Raye, 63, was hired after an extensive search that included a rejection from Scott Linehan. The 49ers want him to instill an old-school toughness, but the coordinator warned not to interpret “toughness” as “running game.” Raye wants balance.
During his previous nine seasons as an offensive coordinator, Raye’s teams finished in the bottom third of the league in scoring five times.
Raye inherits an offense without a clear-cut No. 1 receiver. The team drafted Texas Tech sensation Michael Crabtree in the first round, but rookie receivers rarely make an immediate impact. Even recent mega-talents such as Larry Fitzgerald had fewer than 800 receiving yards in their first seasons.
3. Is there a pass rusher in the house?
Elite teams understand the value of an effective pass rush. Last year, the NFL’s top five teams in sacks combined for a 53-26-1 record (.669), with four of the teams advancing to the postseason.
The 49ers know they need to get better, but they’ll have to do it without any major off-season acquisitions. The staff insists the 49ers will get more heat on quarterbacks as their familiar faces grow more comfortable with the system.
“It’s just like a basketball team,” defensive coordinator Greg Manusky said. “If you know where the guy is going to be and you’ve been working with them a long time, you get better and better.”
Once the team settled on a 3-4 base package under Manusky, outside linebacker Parys Haralson became a threat. He had 8.0 sacks and 14 hurries a year ago.
The 49ers also expect outside linebacker Manny Lawson to boost his totals after just 5.5 sacks in his first 32 career games. Lawson is healthy again and hopes 10 pounds of extra muscle will help him shed blockers.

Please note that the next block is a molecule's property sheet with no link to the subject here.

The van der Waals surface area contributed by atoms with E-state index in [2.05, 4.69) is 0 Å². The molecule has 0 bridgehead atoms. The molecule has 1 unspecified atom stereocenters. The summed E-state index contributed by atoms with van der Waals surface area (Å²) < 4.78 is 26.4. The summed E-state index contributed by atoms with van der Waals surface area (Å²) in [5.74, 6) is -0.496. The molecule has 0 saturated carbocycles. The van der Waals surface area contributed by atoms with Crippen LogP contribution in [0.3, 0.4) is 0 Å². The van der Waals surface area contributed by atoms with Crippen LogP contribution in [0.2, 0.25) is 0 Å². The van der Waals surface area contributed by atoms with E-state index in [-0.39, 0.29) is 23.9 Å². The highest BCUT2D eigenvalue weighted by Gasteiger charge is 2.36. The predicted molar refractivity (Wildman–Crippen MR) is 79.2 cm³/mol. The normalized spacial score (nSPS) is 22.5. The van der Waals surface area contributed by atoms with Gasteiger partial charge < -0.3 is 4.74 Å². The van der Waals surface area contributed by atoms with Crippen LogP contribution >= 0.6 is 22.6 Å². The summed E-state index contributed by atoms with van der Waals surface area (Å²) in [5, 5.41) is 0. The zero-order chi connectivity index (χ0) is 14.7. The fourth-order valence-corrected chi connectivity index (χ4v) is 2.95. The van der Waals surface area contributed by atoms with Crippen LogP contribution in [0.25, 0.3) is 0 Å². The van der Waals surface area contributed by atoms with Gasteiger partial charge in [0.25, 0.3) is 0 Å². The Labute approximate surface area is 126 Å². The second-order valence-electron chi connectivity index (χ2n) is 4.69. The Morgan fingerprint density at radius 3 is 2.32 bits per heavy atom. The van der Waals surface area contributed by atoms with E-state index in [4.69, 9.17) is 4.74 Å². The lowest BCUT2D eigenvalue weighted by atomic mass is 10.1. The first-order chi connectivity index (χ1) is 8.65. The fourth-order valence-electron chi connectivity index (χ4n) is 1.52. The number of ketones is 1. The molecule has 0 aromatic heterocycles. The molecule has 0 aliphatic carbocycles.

4. Can the defense take it away?
Patrick Willis, who knows something about defense, says the 49ers are on the verge of joining the NFL’s elite.
“Not only top 10 — top five, if not No. 1,” he said.
That’s a big leap for a unit that finished 13th a year ago.
To make the jump, the 49ers will need to play take-away more often. That’s part of the reason rangy Dashon Goldson will take over for free safety Mark Roman, who went the two previous seasons without an interception.
A year ago, the top five teams with the best turnover differential — Miami, Tennessee, Baltimore, New York Giants and Indianapolis — made the playoffs with at least 11 wins and combined to go 59-21 (.738).
The 49ers’ ability to join that class hinges on a new-look secondary. Veteran Dre’ Bly and third-year man Tarell Brown will compete to replace starting right corner Walt Harris (torn ACL).
5. Can the O-line toe the line?
When Joe Staley signed a six-year extension in June, he locked up the left-tackle job through 2017.
If only the rest of the line were so clear-cut.
The 49ers gave up a staggering 55 sacks a year ago, 23 more than the league average. Much of the blame goes to Martz’s offense, which exposed the quarterback, and to O’Sullivan, who had a hard time sensing pressure.
But the line needs to get better. The need to improve up front is so acute that on draft day the team spent at least a second considering mammoth tackle Michael Oher, even with Crabtree on the board.
Instead, the 49ers signed Marvel Smith, a 30-year-old with a history of back problems, to man the side opposite Staley. If Smith can remain healthier than Jonas Jennings did — not exactly a tall order — he represents a major upgrade.